EGU2020-18537, updated on 23 Jul 2020
https://doi.org/10.5194/egusphere-egu2020-18537
EGU General Assembly 2020
© Author(s) 2020. This work is distributed under
the Creative Commons Attribution 4.0 License.

OSL rock surface exposure dating as a novel approach for reconstructing transport histories of coastal boulders over decadal to centennial timescales

Dominik Brill1, Simon Matthias May1, Nadia Mhammdi2, Georgina King3, Christoph Burow1, Dennis Wolf1, Anja Zander1, and Helmut Brückner1
Dominik Brill et al.
  • 1University of Cologne, Institute of Geography, Köln, Germany (brilld@uni-koeln.de)
  • 2Université Mohammed V de Rabat, Institut Scientifique, GEOPAC Research Center, Rabat, Morocco
  • 3University of Lausanne, Institute of Earth Surface Dynamics, Lausanne, Switzerland

Wave transported boulders represent important records of storm and tsunami impact over geological timescales. Their use for hazard assessment requires chronological information that in many cases cannot be achieved by established dating approaches such as radiocarbon and U-Th dating. To fill this gap, we investigated the potential of optically stimulated luminescence rock surface exposure dating for estimating transport ages of coastal boulders. The approach was applied to wave-emplaced calcarenite clasts at the Rabat coast, Morocco. Calibration of the OSL surface exposure model was based on samples with rock surfaces exposed for ~2 years, and OSL exposure ages were evaluated against age control deduced from satellite images. The dating precision is very limited for all boulders due to the local source rock lithology, which contains low amounts of quartz and feldspar and was formed after MIS 5 (OSL signals are not in field saturation). Nevertheless, we propose a robust relative chronology for boulders that are not affected by significant post-depositional erosion and that share surface angle of inclination with the calibration samples. The relative chronology indicates that most boulders were moved by storm waves; these storms lifted boulders with masses of up to ~40 t; indicating that the role of storms for the formation of boulder deposits along the Rabat coast is much more significant than assumed previously. While OSL rock surface exposure dating cannot provide reliable absolute exposure ages for the coastal boulders from Rabat, the approach has great potential for boulder deposits composed of rocks with larger amounts of quartz or feldspar, older formation histories and lower susceptibility for erosion.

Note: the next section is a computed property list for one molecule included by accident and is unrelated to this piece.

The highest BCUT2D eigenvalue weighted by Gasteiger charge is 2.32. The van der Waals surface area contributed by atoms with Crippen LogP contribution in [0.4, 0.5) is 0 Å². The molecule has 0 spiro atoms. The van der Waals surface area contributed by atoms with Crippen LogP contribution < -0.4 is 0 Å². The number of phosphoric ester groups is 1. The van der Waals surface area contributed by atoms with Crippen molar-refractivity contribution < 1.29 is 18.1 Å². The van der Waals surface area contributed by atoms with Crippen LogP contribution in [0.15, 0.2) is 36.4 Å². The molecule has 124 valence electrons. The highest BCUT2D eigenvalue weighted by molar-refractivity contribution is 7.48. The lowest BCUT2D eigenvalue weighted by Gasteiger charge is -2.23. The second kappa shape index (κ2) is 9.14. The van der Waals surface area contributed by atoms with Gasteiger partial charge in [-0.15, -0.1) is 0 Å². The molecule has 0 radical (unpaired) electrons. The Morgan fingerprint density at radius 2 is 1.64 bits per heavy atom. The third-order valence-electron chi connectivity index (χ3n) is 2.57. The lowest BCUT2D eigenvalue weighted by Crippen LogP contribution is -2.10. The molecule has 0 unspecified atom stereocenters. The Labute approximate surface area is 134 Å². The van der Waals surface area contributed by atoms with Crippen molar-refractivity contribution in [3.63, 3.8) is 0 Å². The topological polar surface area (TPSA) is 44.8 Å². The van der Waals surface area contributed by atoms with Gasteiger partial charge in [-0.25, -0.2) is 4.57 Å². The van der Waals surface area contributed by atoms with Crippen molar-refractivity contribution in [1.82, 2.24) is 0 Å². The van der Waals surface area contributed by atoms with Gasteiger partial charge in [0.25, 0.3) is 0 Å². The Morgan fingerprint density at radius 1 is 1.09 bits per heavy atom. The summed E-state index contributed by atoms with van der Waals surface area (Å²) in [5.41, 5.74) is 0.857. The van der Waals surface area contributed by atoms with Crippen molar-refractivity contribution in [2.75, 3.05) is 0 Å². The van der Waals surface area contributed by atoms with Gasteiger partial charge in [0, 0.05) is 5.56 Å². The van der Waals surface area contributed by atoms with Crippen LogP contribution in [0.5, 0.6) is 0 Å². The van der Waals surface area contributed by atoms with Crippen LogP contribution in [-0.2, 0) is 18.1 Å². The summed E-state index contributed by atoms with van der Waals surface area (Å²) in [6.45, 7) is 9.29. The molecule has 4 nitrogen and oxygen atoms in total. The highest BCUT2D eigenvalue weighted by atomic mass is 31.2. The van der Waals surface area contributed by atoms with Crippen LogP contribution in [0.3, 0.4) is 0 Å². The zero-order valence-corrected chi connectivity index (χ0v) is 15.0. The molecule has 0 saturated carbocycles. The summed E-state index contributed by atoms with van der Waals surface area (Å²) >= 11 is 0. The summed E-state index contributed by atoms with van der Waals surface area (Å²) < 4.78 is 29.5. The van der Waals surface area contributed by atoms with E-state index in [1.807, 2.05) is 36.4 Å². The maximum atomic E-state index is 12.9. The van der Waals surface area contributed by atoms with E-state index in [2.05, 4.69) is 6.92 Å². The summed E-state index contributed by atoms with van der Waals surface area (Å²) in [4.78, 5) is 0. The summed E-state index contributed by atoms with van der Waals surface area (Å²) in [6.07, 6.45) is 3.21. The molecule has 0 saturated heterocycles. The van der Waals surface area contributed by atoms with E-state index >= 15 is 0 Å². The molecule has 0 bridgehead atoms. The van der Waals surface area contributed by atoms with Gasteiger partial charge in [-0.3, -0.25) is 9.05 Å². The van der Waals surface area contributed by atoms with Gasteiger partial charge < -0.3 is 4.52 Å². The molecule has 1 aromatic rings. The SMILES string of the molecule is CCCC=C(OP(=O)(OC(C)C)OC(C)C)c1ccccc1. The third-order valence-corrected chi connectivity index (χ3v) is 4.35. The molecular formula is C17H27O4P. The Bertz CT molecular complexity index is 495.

How to cite: Brill, D., May, S. M., Mhammdi, N., King, G., Burow, C., Wolf, D., Zander, A., and Brückner, H.: OSL rock surface exposure dating as a novel approach for reconstructing transport histories of coastal boulders over decadal to centennial timescales, EGU General Assembly 2020, Online, 4–8 May 2020, EGU2020-18537, https://doi.org/10.5194/egusphere-egu2020-18537, 2020

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  • CC1: Comment on EGU2020-18537, Vincent Regard, 08 May 2020

    That's a great idea. I look forward to seeing it published. You might consider submitting this paper to Earth Surface Processes and Landforms, of which I am Associate Editor.

    • AC1: Reply to CC1, Dominik Brill, 08 May 2020

      Thank you! We are really close to submission of the data, just waiting for some final edits.